This opinion will be unpublished and

may not be cited except as provided by

Minn. Stat. § 480A.08, subd. 3 (1996).




Karl G. Granse,



State of Minnesota,

Minnesota Department of Revenue, et al.,


Filed February 25, 1997


Lansing, Judge

Ramsey County District Court

File No. CX957733

Hubert H. Humphrey III, Attorney General, Thomas K. Overton, Assistant Attorney General, 10 River Park Plaza, Suite 836, St. Paul, MN 55146-0600 (for Respondents)

Karl G. Granse, 7611 Whitney Drive, Apple Valley, MN 55124 (Pro Se Appellant)

Considered and decided by Crippen, Presiding Judge, Lansing, Judge, and Peterson, Judge.



This appeal challenges the authority of the Commissioner of Revenue to impose income taxes on revenue earned by an independent contractor for work performed outside the state. Because the applicable statute authorizes tax on this income, we affirm.


Karl Granse failed to file Minnesota income tax returns for the years 1987 through 1993. During that period he was self-employed conducting "research, writing and lecturing on the law" and as a photographer. Nearly all of the revenue Granse received during that period was earned from work conducted outside Minnesota. Granse is a lifelong Minnesota resident.

In 1994 the Commissioner of Revenue prepared returns for the years Granse failed to pay taxes and calculated an assessment against him. The total taxes, penalty, and interest amounted to $70,488.59. At that time the Commission also informed Granse of his right to file his own returns or appeal the decision to the tax court. Rather than appealing the Commissioner's assessment, Granse filed suit in district court against the Department of Revenue alleging that he was not subject to tax, or, in the alternative, the taxing statutes were invalid. The district court granted summary judgment for the Department. Granse now appeals.


Granse presents this court with four questions on appeal: (1) Is Granse a "resident individual" subject to state income tax as authorized by Minn. Stat. § 290.03 (1) (1994)? (2) May the state tax a resident individual on proceeds received from work conducted outside the state? (3) Is Minn. Stat. § 290.03 (1994), authorizing an annual income tax on the taxable income of resident individuals, so uncertain as to be invalid? (4) Do the tax rates as applied to Granse violate equal protection?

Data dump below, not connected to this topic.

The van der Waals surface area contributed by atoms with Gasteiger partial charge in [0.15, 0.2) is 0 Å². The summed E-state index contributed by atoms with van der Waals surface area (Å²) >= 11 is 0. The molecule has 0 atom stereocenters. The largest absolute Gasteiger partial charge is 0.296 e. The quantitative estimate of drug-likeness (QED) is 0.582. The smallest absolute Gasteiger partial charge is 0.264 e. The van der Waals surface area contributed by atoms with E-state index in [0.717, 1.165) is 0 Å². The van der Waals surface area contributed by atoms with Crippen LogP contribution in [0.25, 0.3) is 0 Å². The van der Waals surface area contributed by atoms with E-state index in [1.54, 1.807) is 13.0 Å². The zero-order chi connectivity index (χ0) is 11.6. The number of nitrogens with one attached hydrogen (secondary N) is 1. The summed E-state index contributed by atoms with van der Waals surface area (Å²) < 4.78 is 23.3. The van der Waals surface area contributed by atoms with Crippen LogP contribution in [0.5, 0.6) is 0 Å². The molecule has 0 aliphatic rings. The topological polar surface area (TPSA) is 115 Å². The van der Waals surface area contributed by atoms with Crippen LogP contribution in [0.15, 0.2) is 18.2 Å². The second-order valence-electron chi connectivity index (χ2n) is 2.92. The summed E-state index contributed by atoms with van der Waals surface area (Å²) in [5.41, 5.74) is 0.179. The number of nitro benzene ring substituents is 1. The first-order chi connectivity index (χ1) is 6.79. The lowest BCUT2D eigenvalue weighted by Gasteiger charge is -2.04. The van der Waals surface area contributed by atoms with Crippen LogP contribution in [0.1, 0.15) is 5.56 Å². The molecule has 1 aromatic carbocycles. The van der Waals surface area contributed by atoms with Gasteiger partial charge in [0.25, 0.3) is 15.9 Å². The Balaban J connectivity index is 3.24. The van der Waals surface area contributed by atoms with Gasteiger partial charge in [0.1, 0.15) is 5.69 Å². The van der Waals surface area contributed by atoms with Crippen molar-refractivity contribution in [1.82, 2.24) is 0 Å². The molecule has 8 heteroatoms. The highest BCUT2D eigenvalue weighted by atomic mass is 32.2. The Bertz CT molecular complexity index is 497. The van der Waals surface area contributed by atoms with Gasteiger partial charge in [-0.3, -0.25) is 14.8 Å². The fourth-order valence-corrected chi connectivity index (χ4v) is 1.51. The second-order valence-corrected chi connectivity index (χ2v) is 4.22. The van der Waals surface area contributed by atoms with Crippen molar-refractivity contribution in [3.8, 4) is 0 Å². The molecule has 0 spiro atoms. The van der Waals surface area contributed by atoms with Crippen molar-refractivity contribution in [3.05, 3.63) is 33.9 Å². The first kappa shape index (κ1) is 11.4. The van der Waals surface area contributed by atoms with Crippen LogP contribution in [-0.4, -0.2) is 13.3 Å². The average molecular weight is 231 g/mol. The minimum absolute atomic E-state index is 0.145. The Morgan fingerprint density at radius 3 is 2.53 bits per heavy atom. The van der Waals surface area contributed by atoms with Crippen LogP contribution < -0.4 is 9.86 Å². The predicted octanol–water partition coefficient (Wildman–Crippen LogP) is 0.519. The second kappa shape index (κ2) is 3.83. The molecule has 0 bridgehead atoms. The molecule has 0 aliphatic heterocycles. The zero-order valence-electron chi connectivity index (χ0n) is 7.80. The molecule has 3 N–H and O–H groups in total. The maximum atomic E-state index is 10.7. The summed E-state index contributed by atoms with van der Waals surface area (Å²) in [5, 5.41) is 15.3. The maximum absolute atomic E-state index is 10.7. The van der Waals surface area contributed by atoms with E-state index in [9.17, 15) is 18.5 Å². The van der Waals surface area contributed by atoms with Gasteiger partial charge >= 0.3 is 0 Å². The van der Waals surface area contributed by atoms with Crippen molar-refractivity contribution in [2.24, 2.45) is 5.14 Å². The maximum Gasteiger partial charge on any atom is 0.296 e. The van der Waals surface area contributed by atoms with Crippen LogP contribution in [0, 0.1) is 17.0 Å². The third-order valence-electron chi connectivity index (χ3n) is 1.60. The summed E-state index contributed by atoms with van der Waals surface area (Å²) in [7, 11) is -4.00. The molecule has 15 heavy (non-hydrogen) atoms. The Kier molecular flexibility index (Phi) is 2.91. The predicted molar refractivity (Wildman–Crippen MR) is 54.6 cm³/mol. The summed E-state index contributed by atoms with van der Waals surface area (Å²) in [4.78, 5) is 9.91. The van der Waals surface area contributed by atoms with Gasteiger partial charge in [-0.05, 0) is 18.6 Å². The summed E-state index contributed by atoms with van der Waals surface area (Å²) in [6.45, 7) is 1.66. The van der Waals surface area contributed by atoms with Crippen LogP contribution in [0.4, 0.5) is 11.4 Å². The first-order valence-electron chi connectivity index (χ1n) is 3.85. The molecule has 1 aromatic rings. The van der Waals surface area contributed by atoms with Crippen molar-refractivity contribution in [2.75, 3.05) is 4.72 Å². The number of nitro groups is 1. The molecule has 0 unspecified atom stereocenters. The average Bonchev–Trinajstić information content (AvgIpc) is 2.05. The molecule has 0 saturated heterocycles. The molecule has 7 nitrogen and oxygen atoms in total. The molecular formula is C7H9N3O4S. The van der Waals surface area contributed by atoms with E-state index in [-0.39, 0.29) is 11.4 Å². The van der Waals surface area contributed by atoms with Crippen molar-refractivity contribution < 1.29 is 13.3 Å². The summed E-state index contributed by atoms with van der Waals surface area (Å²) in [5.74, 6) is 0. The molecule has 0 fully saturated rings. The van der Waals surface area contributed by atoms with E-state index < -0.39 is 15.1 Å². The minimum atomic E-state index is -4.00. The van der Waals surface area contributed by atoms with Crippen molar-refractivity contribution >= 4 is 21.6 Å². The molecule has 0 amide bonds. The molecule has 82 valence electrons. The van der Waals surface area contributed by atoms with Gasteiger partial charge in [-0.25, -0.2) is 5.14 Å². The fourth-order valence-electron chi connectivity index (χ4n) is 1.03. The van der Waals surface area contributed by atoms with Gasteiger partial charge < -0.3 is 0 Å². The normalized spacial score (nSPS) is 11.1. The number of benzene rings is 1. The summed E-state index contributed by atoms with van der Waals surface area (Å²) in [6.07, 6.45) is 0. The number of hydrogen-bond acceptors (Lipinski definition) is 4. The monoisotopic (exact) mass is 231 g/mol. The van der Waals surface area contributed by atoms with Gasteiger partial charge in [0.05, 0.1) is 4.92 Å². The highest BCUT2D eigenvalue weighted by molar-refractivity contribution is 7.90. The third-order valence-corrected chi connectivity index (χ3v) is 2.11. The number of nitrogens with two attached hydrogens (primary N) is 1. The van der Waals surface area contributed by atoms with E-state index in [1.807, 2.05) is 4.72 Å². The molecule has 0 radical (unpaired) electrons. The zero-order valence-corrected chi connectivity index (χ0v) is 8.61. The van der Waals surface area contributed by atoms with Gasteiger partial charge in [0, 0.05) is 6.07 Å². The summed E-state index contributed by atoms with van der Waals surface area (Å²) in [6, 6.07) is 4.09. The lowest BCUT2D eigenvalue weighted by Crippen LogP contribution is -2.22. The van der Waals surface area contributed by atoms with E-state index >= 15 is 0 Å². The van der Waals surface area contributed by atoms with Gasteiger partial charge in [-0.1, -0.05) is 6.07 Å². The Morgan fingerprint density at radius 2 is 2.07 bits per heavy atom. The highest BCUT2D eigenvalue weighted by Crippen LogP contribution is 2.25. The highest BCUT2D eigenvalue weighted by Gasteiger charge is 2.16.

Statutory and constitutional interpretation presents questions of law, and this court is not bound by the district court's conclusions. Frost-Benco Elec. Ass'n v. Minnesota Pub. Utils. Comm'n, 358 N.W.2d 639, 642 (Minn. 1984).


Granse asserts that the Commissioner must show he has a place of business within the state or that he employed someone within the state before he can be taxed as a "resident individual." We disagree.

"An annual tax for each taxable year * * * is hereby imposed upon the taxable income for such year of * * * [r]esident and nonresident individuals." Minn. Stat. § 290.03 (1994). It is undisputed that Granse has lived his entire life in the state. "Resident" is defined by the statute as "any individual domiciled in Minnesota." Minn. Stat. § 290.01, subd. 7 (1994). Individual, although not defined in the statute, must be given its ordinary meaning. See Minn. Stat. § 645.08 (1) (1994); Arlandson v. Humphrey, 224 Minn. 49, 55, 27 N.W.2d 819, 823 (1947). An individual is "[a] single human being." American Heritage Dictionary 920 (3rd ed. 1992). Granse is, therefore, a "resident individual" subject to taxation as authorized in Minn. Stat. § 290.03.